Troubled NT mine compliant: watchdog

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A massive Northern Territory lead and zinc mine that's been dogged by environmental incidents and alleged damage to Indigenous cultural sites has lifted its game, an independent monitor says.

Glencore's McArthur River Mine - about 750km southeast of Darwin - has been under fire for decades over problems including spontaneously combusting waste rock, a seeping tailings dam and expansion near Aboriginal cultural and sacred sites.

Since 2006, it's been assessed by an independent monitor to ensure it's following the rules, along with the NT Department of Industry, Tourism and Trade, which is tasked with enforcing them.

The watchdog found MRM and the department showed a high level of compliance with the mining authorisation conditions and the NT environmental protection agency's recommendations for the period from April 1, 2018 to April 30, 2020.

"MRM scored 100 per cent compliance with the 30 recommendations that were made by the NT EPA to improve environmental performance," the independent monitor's report published in April said.

The independent assessment also found that no significant environmental issues needed urgent investigation or were found to have happened during the audit period.

Overall, the McArthur River and its creeks were in good health and the fish were safe to eat, it said.

The improved way that MRM has followed approval requirements to look after the environment was attributed to how well the department had applied the requirements.

But a review of the department's regulatory procedures and approach found that there are opportunities to simplify activities to make them more efficient, especially those involving recurring regulatory processes.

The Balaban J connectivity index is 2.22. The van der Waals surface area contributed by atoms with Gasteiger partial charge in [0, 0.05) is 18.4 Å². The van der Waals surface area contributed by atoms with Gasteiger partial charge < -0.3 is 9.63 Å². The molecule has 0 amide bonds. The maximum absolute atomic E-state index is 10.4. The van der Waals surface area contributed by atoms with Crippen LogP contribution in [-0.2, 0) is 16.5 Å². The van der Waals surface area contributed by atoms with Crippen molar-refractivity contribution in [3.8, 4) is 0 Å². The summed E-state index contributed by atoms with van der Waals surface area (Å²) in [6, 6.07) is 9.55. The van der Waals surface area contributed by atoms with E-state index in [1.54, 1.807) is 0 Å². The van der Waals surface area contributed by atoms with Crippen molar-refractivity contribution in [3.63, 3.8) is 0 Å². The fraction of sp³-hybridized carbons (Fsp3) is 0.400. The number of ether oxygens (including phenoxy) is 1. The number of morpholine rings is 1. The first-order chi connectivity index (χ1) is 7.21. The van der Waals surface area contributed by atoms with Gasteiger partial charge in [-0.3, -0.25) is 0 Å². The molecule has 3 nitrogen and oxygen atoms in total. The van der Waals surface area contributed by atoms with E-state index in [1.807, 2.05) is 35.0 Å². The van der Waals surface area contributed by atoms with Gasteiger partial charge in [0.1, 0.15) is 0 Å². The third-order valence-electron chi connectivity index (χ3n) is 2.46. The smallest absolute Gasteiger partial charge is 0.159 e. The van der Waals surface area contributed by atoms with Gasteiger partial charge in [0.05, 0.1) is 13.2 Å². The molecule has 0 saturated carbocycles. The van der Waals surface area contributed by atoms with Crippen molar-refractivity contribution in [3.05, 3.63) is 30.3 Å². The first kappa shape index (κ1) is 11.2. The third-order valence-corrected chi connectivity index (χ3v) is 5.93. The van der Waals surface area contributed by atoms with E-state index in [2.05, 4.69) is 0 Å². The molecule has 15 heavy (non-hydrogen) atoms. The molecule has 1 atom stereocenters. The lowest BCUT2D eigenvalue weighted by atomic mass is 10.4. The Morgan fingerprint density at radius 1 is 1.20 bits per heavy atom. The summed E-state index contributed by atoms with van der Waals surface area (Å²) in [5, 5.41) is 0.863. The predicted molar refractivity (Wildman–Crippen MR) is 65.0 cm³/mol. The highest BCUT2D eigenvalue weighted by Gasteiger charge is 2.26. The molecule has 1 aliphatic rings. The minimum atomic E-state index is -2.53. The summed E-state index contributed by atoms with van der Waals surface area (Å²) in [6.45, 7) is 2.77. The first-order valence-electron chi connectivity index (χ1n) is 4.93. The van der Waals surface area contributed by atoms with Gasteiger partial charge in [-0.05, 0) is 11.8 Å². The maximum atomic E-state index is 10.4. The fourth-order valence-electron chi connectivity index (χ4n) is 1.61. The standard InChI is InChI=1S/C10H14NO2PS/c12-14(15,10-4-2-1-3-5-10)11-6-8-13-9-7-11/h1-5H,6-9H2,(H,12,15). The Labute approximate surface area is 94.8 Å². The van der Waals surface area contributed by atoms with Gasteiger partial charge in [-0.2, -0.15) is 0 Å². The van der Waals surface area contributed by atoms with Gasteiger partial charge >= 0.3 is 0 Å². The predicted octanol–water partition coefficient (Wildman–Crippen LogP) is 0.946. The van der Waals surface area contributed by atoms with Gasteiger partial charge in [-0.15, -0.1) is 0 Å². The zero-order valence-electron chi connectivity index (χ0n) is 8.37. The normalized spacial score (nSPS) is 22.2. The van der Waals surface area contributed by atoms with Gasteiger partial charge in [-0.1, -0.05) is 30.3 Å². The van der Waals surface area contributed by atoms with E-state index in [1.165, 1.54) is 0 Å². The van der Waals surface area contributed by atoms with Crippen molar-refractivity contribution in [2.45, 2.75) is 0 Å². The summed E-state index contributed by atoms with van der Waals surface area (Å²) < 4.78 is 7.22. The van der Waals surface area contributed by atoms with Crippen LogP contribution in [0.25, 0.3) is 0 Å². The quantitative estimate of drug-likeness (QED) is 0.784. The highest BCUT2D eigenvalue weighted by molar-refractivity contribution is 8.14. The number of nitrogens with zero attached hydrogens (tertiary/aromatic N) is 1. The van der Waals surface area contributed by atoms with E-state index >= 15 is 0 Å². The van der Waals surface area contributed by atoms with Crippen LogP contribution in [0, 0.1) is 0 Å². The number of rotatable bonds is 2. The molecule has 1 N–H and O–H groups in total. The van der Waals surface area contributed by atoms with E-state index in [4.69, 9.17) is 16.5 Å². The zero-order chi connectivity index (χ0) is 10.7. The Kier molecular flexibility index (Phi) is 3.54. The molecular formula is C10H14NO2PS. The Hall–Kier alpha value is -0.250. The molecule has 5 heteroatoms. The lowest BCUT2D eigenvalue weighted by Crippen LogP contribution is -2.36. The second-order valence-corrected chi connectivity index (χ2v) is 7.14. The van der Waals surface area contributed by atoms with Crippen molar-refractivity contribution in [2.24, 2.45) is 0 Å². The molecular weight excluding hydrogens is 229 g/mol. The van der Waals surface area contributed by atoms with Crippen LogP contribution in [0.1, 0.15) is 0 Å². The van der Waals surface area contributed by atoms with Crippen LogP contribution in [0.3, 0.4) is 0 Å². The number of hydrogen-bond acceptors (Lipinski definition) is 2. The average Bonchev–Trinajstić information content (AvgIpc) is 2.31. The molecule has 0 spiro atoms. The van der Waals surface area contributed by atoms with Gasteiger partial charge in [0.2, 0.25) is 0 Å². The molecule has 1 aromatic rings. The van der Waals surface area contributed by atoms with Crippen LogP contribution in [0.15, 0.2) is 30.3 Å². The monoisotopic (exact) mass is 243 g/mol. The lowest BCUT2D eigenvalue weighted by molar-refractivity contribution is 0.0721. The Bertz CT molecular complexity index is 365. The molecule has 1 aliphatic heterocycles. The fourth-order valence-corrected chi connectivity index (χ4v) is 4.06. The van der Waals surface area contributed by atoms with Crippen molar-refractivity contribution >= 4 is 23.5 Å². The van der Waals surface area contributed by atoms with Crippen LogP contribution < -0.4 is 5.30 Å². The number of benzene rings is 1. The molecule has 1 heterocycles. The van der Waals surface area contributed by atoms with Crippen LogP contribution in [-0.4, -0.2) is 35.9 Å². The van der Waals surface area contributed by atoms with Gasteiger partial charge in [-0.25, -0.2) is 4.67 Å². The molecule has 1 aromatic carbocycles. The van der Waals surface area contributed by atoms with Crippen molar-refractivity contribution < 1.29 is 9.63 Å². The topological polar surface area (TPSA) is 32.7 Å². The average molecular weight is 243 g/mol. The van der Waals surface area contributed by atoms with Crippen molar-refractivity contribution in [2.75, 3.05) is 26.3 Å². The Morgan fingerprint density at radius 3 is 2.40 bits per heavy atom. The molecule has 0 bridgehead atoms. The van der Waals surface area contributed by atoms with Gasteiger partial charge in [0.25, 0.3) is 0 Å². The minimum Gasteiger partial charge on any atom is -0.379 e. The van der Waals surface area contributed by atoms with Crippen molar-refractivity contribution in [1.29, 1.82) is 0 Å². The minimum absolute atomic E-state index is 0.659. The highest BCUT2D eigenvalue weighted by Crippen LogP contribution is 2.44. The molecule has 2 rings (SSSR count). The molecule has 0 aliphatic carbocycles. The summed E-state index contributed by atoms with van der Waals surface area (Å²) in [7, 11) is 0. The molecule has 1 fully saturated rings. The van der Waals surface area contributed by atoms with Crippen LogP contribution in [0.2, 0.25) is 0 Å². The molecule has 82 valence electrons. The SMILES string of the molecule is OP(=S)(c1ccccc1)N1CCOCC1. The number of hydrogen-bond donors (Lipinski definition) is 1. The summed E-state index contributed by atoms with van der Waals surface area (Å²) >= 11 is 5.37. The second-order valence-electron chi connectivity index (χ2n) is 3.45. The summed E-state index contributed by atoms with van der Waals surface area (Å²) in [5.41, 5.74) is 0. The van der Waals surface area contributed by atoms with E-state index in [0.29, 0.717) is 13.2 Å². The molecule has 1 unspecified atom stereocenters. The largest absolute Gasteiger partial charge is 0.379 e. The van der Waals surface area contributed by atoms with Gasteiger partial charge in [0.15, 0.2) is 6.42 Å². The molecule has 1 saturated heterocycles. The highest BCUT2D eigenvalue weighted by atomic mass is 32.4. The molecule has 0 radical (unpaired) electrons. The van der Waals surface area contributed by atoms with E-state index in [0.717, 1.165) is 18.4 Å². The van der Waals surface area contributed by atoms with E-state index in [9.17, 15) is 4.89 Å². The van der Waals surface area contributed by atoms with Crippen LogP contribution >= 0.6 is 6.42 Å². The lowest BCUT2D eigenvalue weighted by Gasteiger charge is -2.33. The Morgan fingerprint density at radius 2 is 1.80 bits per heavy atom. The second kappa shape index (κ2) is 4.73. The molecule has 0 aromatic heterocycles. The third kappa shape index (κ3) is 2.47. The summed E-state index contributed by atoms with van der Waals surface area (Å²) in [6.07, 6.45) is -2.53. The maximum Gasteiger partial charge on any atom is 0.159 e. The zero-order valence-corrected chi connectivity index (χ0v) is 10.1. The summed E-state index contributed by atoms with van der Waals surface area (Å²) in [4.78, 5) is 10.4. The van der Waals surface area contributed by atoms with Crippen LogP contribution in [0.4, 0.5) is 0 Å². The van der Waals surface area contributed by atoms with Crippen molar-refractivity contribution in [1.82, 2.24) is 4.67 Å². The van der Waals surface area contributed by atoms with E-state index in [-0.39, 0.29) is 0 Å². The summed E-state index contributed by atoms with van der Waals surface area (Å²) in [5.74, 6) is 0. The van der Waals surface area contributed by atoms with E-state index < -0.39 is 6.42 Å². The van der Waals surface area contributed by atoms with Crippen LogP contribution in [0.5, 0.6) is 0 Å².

"I am pleased with the (department's) regulatory performance as reported by the independent monitor," Minister for Mining and Industry Nicole Manison said on Monday.

"The overall compliance score achieved by the department is 97 per cent and this is strong evidence that we are regulating the operator of the mine effectively."

MRM general manager Steven Rooney said the mine would keep working to protect the health of the McArthur River and surrounding environment.

"The entire workforce at MRM is committed to operating responsibly and I'm very proud of their achievements," he said.

"The IM's findings are a testament to the considerable and sustained progress we've made in recent years."

Environment Centre NT director Kirsty Howey said the report failed to address a significant number of environmental risks identified by the previous company contracted to act as the IM.

"There's no way these problems have vanished into thin air," she said.

These included concerns that the McArthur River, which was diverted by MRM, may reconnect with its old channel, potentially causing the mine wall to fail and contaminated water to be discharged into the river.

"This would poison the river in perpetuity, however, there is no mention of this risk at all in the report, or what the mine is doing to prevent it," she said.

The next audit for the period from May 2020 to April 2021 has started, with the next annual environmental performance audit report and annual report card to be released around September 2021.

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